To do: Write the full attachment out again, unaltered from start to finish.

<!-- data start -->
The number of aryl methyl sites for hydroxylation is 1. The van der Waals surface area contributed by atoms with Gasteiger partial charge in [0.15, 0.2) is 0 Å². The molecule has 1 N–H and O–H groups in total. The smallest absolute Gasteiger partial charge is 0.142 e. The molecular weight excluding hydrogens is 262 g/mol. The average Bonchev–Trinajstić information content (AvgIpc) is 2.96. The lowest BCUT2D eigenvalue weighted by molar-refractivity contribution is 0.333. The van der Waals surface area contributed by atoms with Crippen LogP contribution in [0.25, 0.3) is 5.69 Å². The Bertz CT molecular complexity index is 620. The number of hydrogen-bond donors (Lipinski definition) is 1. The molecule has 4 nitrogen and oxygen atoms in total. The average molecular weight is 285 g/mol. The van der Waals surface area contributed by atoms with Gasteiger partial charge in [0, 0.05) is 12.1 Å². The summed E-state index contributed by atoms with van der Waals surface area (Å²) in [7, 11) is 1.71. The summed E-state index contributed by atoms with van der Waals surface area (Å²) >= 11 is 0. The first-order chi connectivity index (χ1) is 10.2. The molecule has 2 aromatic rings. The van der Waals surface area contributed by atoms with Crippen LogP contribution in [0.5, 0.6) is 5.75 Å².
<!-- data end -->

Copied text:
The number of aryl methyl sites for hydroxylation is 1. The van der Waals surface area contributed by atoms with Gasteiger partial charge in [0.15, 0.2) is 0 Å². The molecule has 1 N–H and O–H groups in total. The smallest absolute Gasteiger partial charge is 0.142 e. The molecular weight excluding hydrogens is 262 g/mol. The average Bonchev–Trinajstić information content (AvgIpc) is 2.96. The lowest BCUT2D eigenvalue weighted by molar-refractivity contribution is 0.333. The van der Waals surface area contributed by atoms with Crippen LogP contribution in [0.25, 0.3) is 5.69 Å². The Bertz CT molecular complexity index is 620. The number of hydrogen-bond donors (Lipinski definition) is 1. The molecule has 4 nitrogen and oxygen atoms in total. The average molecular weight is 285 g/mol. The van der Waals surface area contributed by atoms with Gasteiger partial charge in [0, 0.05) is 12.1 Å². The summed E-state index contributed by atoms with van der Waals surface area (Å²) in [7, 11) is 1.71. The summed E-state index contributed by atoms with van der Waals surface area (Å²) >= 11 is 0. The first-order chi connectivity index (χ1) is 10.2. The molecule has 2 aromatic rings. The van der Waals surface area contributed by atoms with Crippen LogP contribution in [0.5, 0.6) is 5.75 Å².